Breathing during training
It is something we all do without thinking about it: breathing in... and out. So does our horse. Breathing is a regular thing and it is the breathing out which makes breathing in an automatic movement. As long as life is not upsetting we breathe regularly. When we are emotional or when we are sporting and pushing ourselves outside our comfort-zone for too long, we start breathing irregular or too quickly which makes us feel bad.
It is exactly the same for our horse, so for both rider and horse it is enormously important to be able to keep a normal and regular breathing-pattern.
First us. When we are comfortable with our horse and sufficiently fit there is not a problem. When we feel tired, insecure or even scared it will affect our breathing and that gives an immediate message to the horse. Tiredness is a matter of the regular little brake discussed in last weeks blog. It is probably not just our horse that needs a brake at times. However, when the rider needs too many brakes it needs to be sorted by fitness-training such as biking, running or swimming, just to give a few examples. Otherwise the horse is never given the chance to really get going which results into not much improvement and a stagnant training-pattern.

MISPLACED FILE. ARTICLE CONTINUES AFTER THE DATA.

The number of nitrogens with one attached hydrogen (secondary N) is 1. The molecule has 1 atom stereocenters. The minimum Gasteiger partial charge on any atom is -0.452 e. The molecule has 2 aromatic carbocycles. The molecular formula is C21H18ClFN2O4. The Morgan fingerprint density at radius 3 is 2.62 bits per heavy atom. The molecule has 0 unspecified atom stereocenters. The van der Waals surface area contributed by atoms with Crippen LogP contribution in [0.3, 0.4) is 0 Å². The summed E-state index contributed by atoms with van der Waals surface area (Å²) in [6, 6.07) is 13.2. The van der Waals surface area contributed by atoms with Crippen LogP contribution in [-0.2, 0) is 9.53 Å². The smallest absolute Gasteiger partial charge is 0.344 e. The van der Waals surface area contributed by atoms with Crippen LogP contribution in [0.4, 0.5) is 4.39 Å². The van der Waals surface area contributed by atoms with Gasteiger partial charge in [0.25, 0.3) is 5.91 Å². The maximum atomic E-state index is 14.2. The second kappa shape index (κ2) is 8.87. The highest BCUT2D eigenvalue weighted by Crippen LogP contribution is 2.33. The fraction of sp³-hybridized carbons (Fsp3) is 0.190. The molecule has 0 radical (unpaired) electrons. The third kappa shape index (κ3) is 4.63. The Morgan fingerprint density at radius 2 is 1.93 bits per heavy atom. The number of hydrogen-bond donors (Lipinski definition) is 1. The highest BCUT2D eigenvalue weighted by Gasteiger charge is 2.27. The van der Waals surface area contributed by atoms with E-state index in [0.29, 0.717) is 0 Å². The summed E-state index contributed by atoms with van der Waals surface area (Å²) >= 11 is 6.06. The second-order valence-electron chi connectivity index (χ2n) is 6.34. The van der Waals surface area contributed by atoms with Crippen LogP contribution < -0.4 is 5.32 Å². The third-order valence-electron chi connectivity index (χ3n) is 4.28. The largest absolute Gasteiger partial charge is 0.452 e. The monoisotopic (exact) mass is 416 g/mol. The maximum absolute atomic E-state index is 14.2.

Being insecure needs some reflection and/or research about what we are doing and how to do it differently.
Being scared can be overcome with a helpful trainer, depending on how badly affected the horse is. Some horses cope with a scared rider better than others. If it is the horse which has caused it, then often it has shaken both the rider's and the horse's confidence and an experienced trainer is needed in order to assess the situation as far as how to solve this.
Now the horse. A younger horse often starts a little irregular in its breathing when doing its first trot and canter as it is still having to get used to the new environment. As it is not very fit yet, you will find that it can only get regular for a shortish amount of time until it starts to get tired which causes for its breathing to speed up too much, which results into loss of rhythm. When this is not recognised the chances are that the young horse will never find its natural rhythm or worse, starts to dislike being in the school from its early training days.
As the horse gets fitter we can begin to feel, by listening to our horse, where its regular rhythm in walk, trot and canter lies. When a horse is comfortable it will breathe regularly in the rhythm of its movement. This generally is a little slower than we think and our horse lets us believe. As the horse develops into a more experienced horse we will get used to the regularity and know we're on the right track as exercises become easier.